Under the shady trees in the park opposite the National Assembly, an unlikely band of protesters has been gathering—hushing infants on ragged tarpaulins, napping in hammocks strung between trees and cooking meager dinners on makeshift stoves.
The park has in recent years become the last stop for villagers from across the country, all hoping that Prime Minister Hun Sen can find a solution to land disputes they say have left them homeless and desperate.
Sok Chan is one of the most recent arrivals, having landed in the park just over a week ago, after his home and plantation in Kompong Speu province’s Oral district were flattened, he said, in a land dispute involving RCAF officials.
He said he was not surprised to find himself living among others from far-flung regions including Sihanoukville, Oddar Meanchey and Battambang provinces.
“It looks like we all have the same problem,” Sok Chan said. “Land dispute is a very serious issue all over the country. The farmer has no land to farm and no house to live in,” he said.
Like many others in the park, he brought nothing with him: no mosquito net and no mat to sleep on.
For these people, coming to Phnom Penh was a high-stake gamble. They arrived with little and spent it all. Now, they say, they cannot leave without a solution.
Tet Sophat, a farmer from Ta Kruok village, Treng commune, in Battambang province’s Ratanak Mondol district, said he arrived in the park on Jan 1 with a handful of riel, but now does not even have enough for the trip home.
He made the trip with his wife, his daughter and 67 other families who crowded into pickup trucks to come here together, after their homes were destroyed in a land dispute that pitted 102 families against border soldiers, he said.
“Some of them went back to try to find work after they ran out of money, but 20 families still stay,” Tet Sophat said. “When they go back, they will work clearing land on other people’s farms—just day labor. “
Like 85 percent of Cambodians, Tet Sophat is a subsistence farmer and his land, which he had farmed since 1997, was his lifeblood.
So he stays, waiting for a solution and worrying about the safety of his young daughter.
“We are worried about security, so we cannot sleep. If we have our problem solved, we will leave here in five minutes: Five minutes, and everyone will be gone,” Tet Sophat said.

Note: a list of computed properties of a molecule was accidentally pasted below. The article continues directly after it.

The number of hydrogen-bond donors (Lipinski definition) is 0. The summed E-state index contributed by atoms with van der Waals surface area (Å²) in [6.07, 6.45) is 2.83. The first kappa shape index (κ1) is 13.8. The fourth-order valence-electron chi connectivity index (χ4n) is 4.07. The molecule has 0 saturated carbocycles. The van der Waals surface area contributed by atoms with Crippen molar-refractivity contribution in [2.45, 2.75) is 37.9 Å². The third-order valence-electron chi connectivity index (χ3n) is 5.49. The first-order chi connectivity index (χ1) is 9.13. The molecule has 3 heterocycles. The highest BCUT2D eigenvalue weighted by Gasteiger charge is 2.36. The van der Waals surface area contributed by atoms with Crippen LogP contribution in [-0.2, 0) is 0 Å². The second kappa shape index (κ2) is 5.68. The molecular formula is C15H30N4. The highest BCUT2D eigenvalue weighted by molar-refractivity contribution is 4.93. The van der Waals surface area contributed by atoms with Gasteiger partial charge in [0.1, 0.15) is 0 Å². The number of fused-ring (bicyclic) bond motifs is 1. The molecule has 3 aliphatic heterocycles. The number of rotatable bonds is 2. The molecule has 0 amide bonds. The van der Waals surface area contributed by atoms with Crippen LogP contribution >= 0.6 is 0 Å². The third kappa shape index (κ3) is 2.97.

Until then, around 300 people sleep in the park on any given night, protesters say, carpeting the ground with their mats and tarpaulins.
And these represent only a fraction of those involved in the 1,551 land disputes that are currently pending, according to a database being compiled by NGO Forum.
The 2001 Land Law created cadastral commissions to manage many of these complaints. From their establishment in 2003 to the end of 2004, more than 2,000 disputes were reported to the commissions, according to the 2005 UN Development Program report “Pathways to Justice.” But only a quarter of those were resolved.
Community Legal Education Center lawyers said these commissions have poor capacity to resolve large-scale disputes, because they lack the human resources, budget and equipment to survey land and the authority to issue summonses.
The Ministry of Land Management is also working in concert with international development agencies to systematically register all of Cambodia’s land, thereby, they hope, putting an end to such land disputes.
So far, the registration has reached 11 provinces, and the land management administration hopes to issue a million land certificates by 2007, the department’s general director Lim Voan said.
But 80 percent of the country’s land is still unregistered and untitled, according to the UNDP report. CLEC lawyers noted that these expanses of unregistered land are currently creating an incentive for land grabbers to take advantage of the system and peoples’ insecure land rights.
So protesters keep coming to this park in Phnom Penh, following rumors of others’ successes.
However, lawmakers have little ability to aid protesters on their doorstep, said Chan Ven, deputy secretary-general of the National Assembly. But there were occasional successes, and the assembly’s commission on protection of human rights is also checking on several land disputes, he said.
Among those losing hope are a neighborhood of protesters from Sihanoukville’s Ochateal beach who have already been camping in the park for a month.
This is not their first time here: In February 2005, they thought they had reached a solution to their land dispute, when they left Phnom Penh armed with a Sihanoukville Municipal Court order allowing them to return to the 12 hectares some 131 families had shared since 1985.
But they say they were forcibly evicted upon their return, and now the families are back once again. They say they are resigned to a life of day labor at construction sites and waiting for the next delivery of rice from a few local NGOs.
In the meantime, they and others write letters to the ministries of Interior, Defense, Land Management and Justice, to the prime minister’s cabinet, to vacationing parliamentarians and to the courts.
They write to anyone who might be able to overrule local officials, who they feel have uniformly sided against them.
“In some cases, people have no faith in local authorities to solve their disputes,” CLEC attorney adviser Henry Hwang said. “In big disputes with powerful interests, people at the village level either don’t know what to do or they don’t trust the courts to be fair.”
Mostly, they say, authorities have offered little help.
Still, Hul Manith, a seller of second-hand clothes who has become the Sihanoukville group’s spokesperson, said she has begun to receive some responses to her pleas.
Hul Manith believes the law is on her side and that it will prevail. “We lived there since 1985,” she said. “If what we are doing violates the law, I think all of us would be in jail already.”